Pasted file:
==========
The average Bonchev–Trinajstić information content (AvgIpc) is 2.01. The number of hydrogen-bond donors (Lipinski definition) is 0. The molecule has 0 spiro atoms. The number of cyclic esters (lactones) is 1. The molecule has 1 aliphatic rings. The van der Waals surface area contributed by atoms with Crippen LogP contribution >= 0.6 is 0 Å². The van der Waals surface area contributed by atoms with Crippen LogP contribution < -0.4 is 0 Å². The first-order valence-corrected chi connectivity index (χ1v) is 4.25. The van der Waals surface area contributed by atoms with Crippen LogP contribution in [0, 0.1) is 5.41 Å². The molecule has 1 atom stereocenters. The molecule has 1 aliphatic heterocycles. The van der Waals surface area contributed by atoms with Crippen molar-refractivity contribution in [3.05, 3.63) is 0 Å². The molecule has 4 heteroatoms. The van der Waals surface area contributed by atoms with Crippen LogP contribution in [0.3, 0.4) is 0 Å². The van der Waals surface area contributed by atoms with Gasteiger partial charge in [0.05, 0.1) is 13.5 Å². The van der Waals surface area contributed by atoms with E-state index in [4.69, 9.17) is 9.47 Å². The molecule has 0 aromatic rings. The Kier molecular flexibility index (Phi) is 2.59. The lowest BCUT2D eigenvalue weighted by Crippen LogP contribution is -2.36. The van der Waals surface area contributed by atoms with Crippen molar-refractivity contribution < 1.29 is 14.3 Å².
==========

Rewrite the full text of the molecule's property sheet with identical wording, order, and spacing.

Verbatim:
The average Bonchev–Trinajstić information content (AvgIpc) is 2.01. The number of hydrogen-bond donors (Lipinski definition) is 0. The molecule has 0 spiro atoms. The number of cyclic esters (lactones) is 1. The molecule has 1 aliphatic rings. The van der Waals surface area contributed by atoms with Crippen LogP contribution >= 0.6 is 0 Å². The van der Waals surface area contributed by atoms with Crippen LogP contribution < -0.4 is 0 Å². The first-order valence-corrected chi connectivity index (χ1v) is 4.25. The van der Waals surface area contributed by atoms with Crippen LogP contribution in [0, 0.1) is 5.41 Å². The molecule has 1 atom stereocenters. The molecule has 1 aliphatic heterocycles. The van der Waals surface area contributed by atoms with Crippen molar-refractivity contribution in [3.05, 3.63) is 0 Å². The molecule has 4 heteroatoms. The van der Waals surface area contributed by atoms with Crippen LogP contribution in [0.3, 0.4) is 0 Å². The van der Waals surface area contributed by atoms with Gasteiger partial charge in [0.05, 0.1) is 13.5 Å². The van der Waals surface area contributed by atoms with E-state index in [4.69, 9.17) is 9.47 Å². The molecule has 0 aromatic rings. The Kier molecular flexibility index (Phi) is 2.59. The lowest BCUT2D eigenvalue weighted by Crippen LogP contribution is -2.36. The van der Waals surface area contributed by atoms with Crippen molar-refractivity contribution < 1.29 is 14.3 Å².